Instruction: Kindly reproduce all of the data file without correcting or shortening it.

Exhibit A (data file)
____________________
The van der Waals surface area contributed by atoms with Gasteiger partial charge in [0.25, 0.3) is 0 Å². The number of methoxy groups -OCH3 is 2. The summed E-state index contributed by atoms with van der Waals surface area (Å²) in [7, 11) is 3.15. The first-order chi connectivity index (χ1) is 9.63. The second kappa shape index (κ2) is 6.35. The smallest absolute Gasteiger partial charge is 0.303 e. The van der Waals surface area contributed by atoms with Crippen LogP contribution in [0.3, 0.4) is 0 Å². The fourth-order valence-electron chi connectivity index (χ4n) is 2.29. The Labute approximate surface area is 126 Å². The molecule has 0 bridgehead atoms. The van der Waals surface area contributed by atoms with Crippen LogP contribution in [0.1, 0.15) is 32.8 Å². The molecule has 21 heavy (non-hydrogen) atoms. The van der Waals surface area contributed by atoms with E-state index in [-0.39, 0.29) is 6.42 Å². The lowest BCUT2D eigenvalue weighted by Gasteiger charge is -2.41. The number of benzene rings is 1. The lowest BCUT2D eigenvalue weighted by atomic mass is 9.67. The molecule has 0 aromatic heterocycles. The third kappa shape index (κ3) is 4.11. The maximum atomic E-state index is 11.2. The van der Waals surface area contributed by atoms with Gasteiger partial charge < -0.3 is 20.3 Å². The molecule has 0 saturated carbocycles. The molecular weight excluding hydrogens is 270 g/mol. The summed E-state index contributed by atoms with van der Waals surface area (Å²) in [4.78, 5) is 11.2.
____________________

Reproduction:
The van der Waals surface area contributed by atoms with Gasteiger partial charge in [0.25, 0.3) is 0 Å². The number of methoxy groups -OCH3 is 2. The summed E-state index contributed by atoms with van der Waals surface area (Å²) in [7, 11) is 3.15. The first-order chi connectivity index (χ1) is 9.63. The second kappa shape index (κ2) is 6.35. The smallest absolute Gasteiger partial charge is 0.303 e. The van der Waals surface area contributed by atoms with Crippen LogP contribution in [0.3, 0.4) is 0 Å². The fourth-order valence-electron chi connectivity index (χ4n) is 2.29. The Labute approximate surface area is 126 Å². The molecule has 0 bridgehead atoms. The van der Waals surface area contributed by atoms with Crippen LogP contribution in [0.1, 0.15) is 32.8 Å². The molecule has 21 heavy (non-hydrogen) atoms. The van der Waals surface area contributed by atoms with E-state index in [-0.39, 0.29) is 6.42 Å². The lowest BCUT2D eigenvalue weighted by Gasteiger charge is -2.41. The number of benzene rings is 1. The lowest BCUT2D eigenvalue weighted by atomic mass is 9.67. The molecule has 0 aromatic heterocycles. The third kappa shape index (κ3) is 4.11. The maximum atomic E-state index is 11.2. The van der Waals surface area contributed by atoms with Gasteiger partial charge < -0.3 is 20.3 Å². The molecule has 0 saturated carbocycles. The molecular weight excluding hydrogens is 270 g/mol. The summed E-state index contributed by atoms with van der Waals surface area (Å²) in [4.78, 5) is 11.2.